- Sue Hawley
Why Archie Goodwin will be your best friend, too.
Have you ever heard of Rex Stout? If not, you’re probably not alone. My siblings and I were fortunate enough to be raised reading his books- my mother had excellent taste in books. On the rare occasion I discover one of his books I’ve never read, it’s heaven! He was a prolific writer and even poet, but he is most known for creating the distinctive characters of Nero Wolfe and Archie Goodwin.
Nero Wolfe is a unique man. He weighs 1/7 of a ton (you are welcome to do the math), he seldom leaves his brownstone (which I totally understand!) in New York City, and he loves gourmet food prepared by his live-in cook Fritz. He has daily appointments with his orchids on the top floor of him home and seldom breaks his routine. So if you need to see him on business, be aware that from 9am-11am and 4pm-6pm, he is tending to his precious flowers and almost always refuses to be disturbed under any conditions.
Wolfe also hates to work and does so only when Archie, his right hand man, goads him into taking a case to keep the bank account fat. Women are a mystery to Wolfe and he has been known to bolt from the office if a female begins to cry. He trusts Archie’s wisdom and knowledge concerning women as they baffle him completely.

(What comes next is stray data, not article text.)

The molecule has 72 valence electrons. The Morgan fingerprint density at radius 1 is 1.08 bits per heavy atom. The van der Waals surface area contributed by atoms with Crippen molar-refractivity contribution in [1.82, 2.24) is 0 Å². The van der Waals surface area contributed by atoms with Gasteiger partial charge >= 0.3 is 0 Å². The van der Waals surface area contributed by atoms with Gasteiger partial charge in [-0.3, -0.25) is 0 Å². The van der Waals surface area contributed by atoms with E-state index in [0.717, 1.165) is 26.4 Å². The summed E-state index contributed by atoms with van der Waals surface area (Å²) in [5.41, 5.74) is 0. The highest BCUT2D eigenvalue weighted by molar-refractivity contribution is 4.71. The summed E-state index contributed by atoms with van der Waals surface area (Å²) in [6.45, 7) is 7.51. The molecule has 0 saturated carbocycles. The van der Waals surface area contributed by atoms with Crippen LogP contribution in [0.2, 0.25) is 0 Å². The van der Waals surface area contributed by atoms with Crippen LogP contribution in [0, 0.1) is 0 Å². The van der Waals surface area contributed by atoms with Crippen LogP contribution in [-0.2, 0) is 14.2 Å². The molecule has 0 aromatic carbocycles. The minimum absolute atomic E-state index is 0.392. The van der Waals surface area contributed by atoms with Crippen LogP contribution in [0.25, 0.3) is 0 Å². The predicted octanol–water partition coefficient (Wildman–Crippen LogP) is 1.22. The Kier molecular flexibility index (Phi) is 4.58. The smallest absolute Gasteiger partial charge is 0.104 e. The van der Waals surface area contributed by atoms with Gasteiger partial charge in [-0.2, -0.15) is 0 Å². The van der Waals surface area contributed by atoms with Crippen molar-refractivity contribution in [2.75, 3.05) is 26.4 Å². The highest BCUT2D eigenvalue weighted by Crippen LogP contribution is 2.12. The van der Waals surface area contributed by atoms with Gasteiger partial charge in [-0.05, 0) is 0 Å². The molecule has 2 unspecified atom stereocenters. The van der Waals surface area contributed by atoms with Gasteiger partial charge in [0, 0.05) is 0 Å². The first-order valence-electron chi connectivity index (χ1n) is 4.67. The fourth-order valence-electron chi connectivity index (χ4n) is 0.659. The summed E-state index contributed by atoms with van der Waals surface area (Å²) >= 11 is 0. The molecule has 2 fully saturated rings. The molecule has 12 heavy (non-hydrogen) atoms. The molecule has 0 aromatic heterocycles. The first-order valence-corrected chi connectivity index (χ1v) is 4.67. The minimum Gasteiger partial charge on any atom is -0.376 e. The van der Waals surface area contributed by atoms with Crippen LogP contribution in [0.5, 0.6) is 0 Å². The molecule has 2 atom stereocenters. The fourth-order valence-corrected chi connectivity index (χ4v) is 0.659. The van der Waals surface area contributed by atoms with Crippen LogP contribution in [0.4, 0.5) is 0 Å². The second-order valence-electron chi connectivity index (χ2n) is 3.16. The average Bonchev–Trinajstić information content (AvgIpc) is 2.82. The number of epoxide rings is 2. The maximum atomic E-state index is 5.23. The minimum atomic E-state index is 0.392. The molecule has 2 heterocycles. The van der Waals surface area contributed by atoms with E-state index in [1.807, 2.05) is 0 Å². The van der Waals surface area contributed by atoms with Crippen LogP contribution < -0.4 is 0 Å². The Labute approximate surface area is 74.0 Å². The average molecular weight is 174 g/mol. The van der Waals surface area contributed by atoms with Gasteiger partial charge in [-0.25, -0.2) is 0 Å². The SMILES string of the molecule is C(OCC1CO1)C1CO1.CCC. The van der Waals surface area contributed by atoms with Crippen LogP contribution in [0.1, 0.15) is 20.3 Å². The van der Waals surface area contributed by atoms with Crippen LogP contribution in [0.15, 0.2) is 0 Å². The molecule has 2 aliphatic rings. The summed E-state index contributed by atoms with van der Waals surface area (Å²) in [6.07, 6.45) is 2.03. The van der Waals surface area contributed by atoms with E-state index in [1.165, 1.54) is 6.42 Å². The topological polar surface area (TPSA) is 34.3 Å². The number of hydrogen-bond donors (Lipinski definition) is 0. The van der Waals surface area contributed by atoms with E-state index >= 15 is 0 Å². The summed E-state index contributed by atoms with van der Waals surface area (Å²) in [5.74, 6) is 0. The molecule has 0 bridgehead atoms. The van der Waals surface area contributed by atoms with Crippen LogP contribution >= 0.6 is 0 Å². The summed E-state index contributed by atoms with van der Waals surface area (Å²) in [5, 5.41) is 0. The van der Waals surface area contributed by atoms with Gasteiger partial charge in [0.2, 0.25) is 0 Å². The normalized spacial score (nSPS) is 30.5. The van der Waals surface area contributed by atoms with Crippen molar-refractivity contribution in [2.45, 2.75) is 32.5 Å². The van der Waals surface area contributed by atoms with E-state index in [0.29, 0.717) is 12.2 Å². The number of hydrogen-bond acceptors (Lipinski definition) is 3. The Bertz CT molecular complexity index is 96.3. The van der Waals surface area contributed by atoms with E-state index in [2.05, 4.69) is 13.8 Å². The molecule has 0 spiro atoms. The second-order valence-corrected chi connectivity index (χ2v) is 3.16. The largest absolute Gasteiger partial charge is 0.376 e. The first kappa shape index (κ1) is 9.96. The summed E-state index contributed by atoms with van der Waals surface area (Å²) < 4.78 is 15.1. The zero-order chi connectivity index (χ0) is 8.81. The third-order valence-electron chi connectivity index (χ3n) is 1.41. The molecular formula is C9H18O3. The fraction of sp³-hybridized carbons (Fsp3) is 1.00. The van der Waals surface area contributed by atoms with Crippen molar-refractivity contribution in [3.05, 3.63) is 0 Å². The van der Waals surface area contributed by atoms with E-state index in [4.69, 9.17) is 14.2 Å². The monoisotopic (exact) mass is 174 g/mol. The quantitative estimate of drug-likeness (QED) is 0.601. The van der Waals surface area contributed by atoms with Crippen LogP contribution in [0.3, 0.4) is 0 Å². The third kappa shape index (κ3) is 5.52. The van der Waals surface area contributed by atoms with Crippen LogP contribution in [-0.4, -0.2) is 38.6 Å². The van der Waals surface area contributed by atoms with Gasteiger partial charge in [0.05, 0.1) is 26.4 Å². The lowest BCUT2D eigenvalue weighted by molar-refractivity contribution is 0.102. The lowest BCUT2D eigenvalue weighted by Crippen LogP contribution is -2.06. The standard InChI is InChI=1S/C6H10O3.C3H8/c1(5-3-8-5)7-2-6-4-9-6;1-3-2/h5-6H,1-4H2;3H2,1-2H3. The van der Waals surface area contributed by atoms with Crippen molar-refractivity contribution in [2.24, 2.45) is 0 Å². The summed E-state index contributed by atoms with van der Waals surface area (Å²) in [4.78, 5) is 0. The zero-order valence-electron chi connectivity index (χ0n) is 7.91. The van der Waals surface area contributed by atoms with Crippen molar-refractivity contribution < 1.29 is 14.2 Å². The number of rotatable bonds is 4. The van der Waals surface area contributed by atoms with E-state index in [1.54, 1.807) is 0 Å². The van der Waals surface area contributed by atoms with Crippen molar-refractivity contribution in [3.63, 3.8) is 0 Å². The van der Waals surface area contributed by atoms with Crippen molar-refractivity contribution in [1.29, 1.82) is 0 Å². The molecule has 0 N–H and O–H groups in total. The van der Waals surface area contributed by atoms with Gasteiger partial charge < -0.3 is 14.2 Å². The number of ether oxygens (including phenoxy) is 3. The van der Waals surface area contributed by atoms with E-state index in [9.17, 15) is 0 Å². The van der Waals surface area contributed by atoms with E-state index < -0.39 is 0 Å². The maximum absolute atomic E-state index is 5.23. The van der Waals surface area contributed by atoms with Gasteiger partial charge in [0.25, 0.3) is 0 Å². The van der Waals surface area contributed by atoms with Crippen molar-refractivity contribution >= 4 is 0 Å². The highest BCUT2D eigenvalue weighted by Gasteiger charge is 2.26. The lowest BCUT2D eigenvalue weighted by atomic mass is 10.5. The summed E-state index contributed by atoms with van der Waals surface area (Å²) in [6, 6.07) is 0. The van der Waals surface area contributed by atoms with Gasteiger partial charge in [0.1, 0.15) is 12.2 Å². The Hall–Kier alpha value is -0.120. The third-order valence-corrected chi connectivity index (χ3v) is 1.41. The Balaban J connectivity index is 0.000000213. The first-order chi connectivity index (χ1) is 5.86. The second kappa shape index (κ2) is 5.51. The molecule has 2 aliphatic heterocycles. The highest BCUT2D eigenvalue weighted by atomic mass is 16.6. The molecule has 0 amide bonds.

We know Wolfe from Archie Goodwin. He narrates every story and our view of the great detective is filtered through Archie’s attitude and insight about his boss. No one knows more about Wolfe than Archie, and even he doesn’t know everything. Archie has numerous responsibilities including detecting, bookkeeping, correspondence, germination records for Wolfe’s orchids, plus keeping his boss working when the bank accounts becomes thin. He lives on the third floor of the brownstone and has threatened to leave more than once out of total frustration with Wolfe. Unless Mr. Stout wrote a book I've missed, Archie never followed through with those threats.
Rex Stout made his characters so rich, complete, and interesting readers kept coming back for more. A cookbook based on Nero's gastronomic delights was even published in the 70's! You can find his works in bookstores today along with all the great mystery writers of the 20th century. I reread his books as much as Agatha Christie even though I know ‘who did it’ from the first sentence. The pleasure is in the well-crafted story- Archie’s narration is a hoot and I can’t imagine my life without the brownstone and it’s occupants.